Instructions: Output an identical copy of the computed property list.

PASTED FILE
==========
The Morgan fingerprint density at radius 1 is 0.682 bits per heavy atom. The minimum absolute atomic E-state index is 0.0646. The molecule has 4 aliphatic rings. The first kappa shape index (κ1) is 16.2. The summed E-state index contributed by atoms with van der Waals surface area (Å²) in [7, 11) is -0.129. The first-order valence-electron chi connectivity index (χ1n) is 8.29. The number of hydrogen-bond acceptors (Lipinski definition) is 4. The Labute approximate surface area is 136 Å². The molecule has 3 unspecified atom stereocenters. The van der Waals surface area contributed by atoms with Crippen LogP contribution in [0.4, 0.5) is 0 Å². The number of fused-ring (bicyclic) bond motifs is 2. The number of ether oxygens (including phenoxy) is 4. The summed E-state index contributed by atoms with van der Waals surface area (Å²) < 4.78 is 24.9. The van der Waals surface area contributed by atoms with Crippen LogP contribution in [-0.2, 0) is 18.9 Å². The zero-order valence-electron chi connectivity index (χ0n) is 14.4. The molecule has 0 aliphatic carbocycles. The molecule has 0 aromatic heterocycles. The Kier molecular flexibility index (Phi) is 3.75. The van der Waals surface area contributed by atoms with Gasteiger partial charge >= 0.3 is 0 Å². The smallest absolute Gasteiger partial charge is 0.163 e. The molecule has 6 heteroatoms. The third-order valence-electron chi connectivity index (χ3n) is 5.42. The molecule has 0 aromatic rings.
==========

The Morgan fingerprint density at radius 1 is 0.682 bits per heavy atom. The minimum absolute atomic E-state index is 0.0646. The molecule has 4 aliphatic rings. The first kappa shape index (κ1) is 16.2. The summed E-state index contributed by atoms with van der Waals surface area (Å²) in [7, 11) is -0.129. The first-order valence-electron chi connectivity index (χ1n) is 8.29. The number of hydrogen-bond acceptors (Lipinski definition) is 4. The Labute approximate surface area is 136 Å². The molecule has 3 unspecified atom stereocenters. The van der Waals surface area contributed by atoms with Crippen LogP contribution in [0.4, 0.5) is 0 Å². The number of fused-ring (bicyclic) bond motifs is 2. The number of ether oxygens (including phenoxy) is 4. The summed E-state index contributed by atoms with van der Waals surface area (Å²) < 4.78 is 24.9. The van der Waals surface area contributed by atoms with Crippen LogP contribution in [-0.2, 0) is 18.9 Å². The zero-order valence-electron chi connectivity index (χ0n) is 14.4. The molecule has 0 aliphatic carbocycles. The molecule has 0 aromatic heterocycles. The Kier molecular flexibility index (Phi) is 3.75. The van der Waals surface area contributed by atoms with Gasteiger partial charge >= 0.3 is 0 Å². The smallest absolute Gasteiger partial charge is 0.163 e. The molecule has 6 heteroatoms. The third-order valence-electron chi connectivity index (χ3n) is 5.42. The molecule has 0 aromatic rings.